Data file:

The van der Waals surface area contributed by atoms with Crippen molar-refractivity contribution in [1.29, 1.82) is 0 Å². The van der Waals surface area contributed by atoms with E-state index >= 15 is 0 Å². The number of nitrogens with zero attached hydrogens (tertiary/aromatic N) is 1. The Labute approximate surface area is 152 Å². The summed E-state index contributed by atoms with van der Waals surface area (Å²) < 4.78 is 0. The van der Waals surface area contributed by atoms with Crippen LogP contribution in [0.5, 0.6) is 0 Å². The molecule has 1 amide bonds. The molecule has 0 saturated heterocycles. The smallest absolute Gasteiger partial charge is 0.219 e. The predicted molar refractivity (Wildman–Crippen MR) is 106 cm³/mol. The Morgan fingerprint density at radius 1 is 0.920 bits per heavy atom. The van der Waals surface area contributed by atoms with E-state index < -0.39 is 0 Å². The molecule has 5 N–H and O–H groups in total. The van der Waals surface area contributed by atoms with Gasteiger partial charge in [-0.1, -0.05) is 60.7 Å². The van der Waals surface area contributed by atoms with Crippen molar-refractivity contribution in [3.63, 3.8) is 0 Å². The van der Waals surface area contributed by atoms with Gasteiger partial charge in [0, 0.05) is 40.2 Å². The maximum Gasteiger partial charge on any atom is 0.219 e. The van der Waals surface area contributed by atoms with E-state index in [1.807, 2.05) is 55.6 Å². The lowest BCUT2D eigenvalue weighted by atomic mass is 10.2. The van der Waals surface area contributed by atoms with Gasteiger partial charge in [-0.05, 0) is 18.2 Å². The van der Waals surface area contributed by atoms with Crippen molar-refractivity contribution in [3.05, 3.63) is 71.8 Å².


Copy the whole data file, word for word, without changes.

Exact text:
The van der Waals surface area contributed by atoms with Crippen molar-refractivity contribution in [1.29, 1.82) is 0 Å². The van der Waals surface area contributed by atoms with E-state index >= 15 is 0 Å². The number of nitrogens with zero attached hydrogens (tertiary/aromatic N) is 1. The Labute approximate surface area is 152 Å². The summed E-state index contributed by atoms with van der Waals surface area (Å²) < 4.78 is 0. The van der Waals surface area contributed by atoms with Crippen LogP contribution in [0.5, 0.6) is 0 Å². The molecule has 1 amide bonds. The molecule has 0 saturated heterocycles. The smallest absolute Gasteiger partial charge is 0.219 e. The predicted molar refractivity (Wildman–Crippen MR) is 106 cm³/mol. The Morgan fingerprint density at radius 1 is 0.920 bits per heavy atom. The van der Waals surface area contributed by atoms with E-state index < -0.39 is 0 Å². The molecule has 5 N–H and O–H groups in total. The van der Waals surface area contributed by atoms with Gasteiger partial charge in [-0.1, -0.05) is 60.7 Å². The van der Waals surface area contributed by atoms with Crippen molar-refractivity contribution in [3.63, 3.8) is 0 Å². The van der Waals surface area contributed by atoms with Gasteiger partial charge in [0, 0.05) is 40.2 Å². The maximum Gasteiger partial charge on any atom is 0.219 e. The van der Waals surface area contributed by atoms with E-state index in [1.807, 2.05) is 55.6 Å². The lowest BCUT2D eigenvalue weighted by atomic mass is 10.2. The van der Waals surface area contributed by atoms with Gasteiger partial charge in [-0.05, 0) is 18.2 Å². The van der Waals surface area contributed by atoms with Crippen molar-refractivity contribution in [3.05, 3.63) is 71.8 Å².